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Comedy, innocence, tragedy - my Oxford paintings


Space and depth in my paintings
KG Subramanyan Artist
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My paintings probably are influenced from certain kind of images I get from traditional painting sort of a thing, the space system, except in the case of let’s say Chinese landscape, I mean the kind of space there is in Chinese landscape. Well, there is a kind of a fluid kind of space which you rarely see in modern Chinese landscape, which you see only in traditional Chinese landscape, in paintings. If you think in terms of, I mean in my, in the way that I read these things, a lot of Indian painting, the space that you work on is a kind of flat space in which you arrange various incidents of life. It doesn’t have that kind of built up space of this kind. So naturally it covers a lot of ground, flat ground, and that often happens in what I do. While what I see in a kind of traditional European painting, well I see that there is this depth and this stretch together, this three dimensional thing which, it happens in my painting, it happens in bits and pieces. So that is why it is a kind of a multi perspective thing that I generally built up, and like you say, sometimes they are quite crowded.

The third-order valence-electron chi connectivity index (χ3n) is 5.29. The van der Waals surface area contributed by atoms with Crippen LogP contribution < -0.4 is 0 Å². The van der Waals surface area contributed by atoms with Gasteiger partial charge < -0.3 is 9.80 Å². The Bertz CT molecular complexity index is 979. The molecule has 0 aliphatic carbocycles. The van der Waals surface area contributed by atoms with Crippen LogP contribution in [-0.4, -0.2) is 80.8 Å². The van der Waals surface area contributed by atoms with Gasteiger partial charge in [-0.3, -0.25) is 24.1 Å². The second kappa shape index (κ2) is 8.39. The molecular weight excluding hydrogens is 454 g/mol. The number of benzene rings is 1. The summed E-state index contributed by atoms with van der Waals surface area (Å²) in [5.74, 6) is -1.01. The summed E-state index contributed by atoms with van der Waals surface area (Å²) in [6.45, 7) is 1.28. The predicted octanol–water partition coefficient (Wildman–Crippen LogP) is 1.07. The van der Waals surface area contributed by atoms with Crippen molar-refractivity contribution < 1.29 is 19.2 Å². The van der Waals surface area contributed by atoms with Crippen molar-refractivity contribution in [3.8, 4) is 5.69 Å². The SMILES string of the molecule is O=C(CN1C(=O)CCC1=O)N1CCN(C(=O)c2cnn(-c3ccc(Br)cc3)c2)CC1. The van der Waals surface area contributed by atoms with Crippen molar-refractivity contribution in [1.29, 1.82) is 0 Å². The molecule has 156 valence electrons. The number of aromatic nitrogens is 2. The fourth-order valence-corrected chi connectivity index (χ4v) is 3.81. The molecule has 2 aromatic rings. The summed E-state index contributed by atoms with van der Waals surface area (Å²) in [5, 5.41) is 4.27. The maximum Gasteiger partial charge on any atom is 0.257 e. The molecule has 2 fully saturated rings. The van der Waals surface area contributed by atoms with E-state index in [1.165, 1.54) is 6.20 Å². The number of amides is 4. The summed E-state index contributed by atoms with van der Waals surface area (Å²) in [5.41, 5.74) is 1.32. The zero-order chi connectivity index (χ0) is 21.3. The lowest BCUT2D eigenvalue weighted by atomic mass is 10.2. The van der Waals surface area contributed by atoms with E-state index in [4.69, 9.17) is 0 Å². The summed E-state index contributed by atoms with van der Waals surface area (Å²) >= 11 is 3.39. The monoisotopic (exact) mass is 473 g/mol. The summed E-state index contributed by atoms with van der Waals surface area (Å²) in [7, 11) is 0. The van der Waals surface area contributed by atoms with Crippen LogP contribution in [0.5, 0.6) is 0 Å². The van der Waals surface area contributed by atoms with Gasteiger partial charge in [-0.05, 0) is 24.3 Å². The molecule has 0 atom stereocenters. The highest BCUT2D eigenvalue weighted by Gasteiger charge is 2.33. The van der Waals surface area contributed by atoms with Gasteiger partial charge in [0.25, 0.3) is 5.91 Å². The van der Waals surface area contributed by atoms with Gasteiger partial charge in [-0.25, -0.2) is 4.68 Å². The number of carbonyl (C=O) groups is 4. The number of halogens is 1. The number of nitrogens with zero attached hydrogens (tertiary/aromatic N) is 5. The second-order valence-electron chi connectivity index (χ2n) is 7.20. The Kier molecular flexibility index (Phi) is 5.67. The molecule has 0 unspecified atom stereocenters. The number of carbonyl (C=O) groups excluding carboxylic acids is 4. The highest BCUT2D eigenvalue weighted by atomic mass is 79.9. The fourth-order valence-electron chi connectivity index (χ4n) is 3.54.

KG Subramanyan (1924-2016) was an Indian artist. A graduate of the renowned art college of Kala Bhavana in Santiniketan, Subramanyan was both a theoretician and an art historian whose writings formed the basis for the study of contemporary Indian art. His own work, which broke down the barrier between artist and artisan, was executed in a wide range of media and drew upon myth and tradition for its inspiration.

Listeners: Timothy Hyman

Timothy Hyman is a graduate of Slade School of Fine Art, London, in which he has also taught. In 1980 and 1982, he was Visiting Professor in Baroda, India. Timothy Hyman has curated many significant art exhibitions and has published articles and monographs on both European and Indian artists.

Duration: 1 minute, 46 seconds

Date story recorded: 2008

Date story went live: 10 September 2010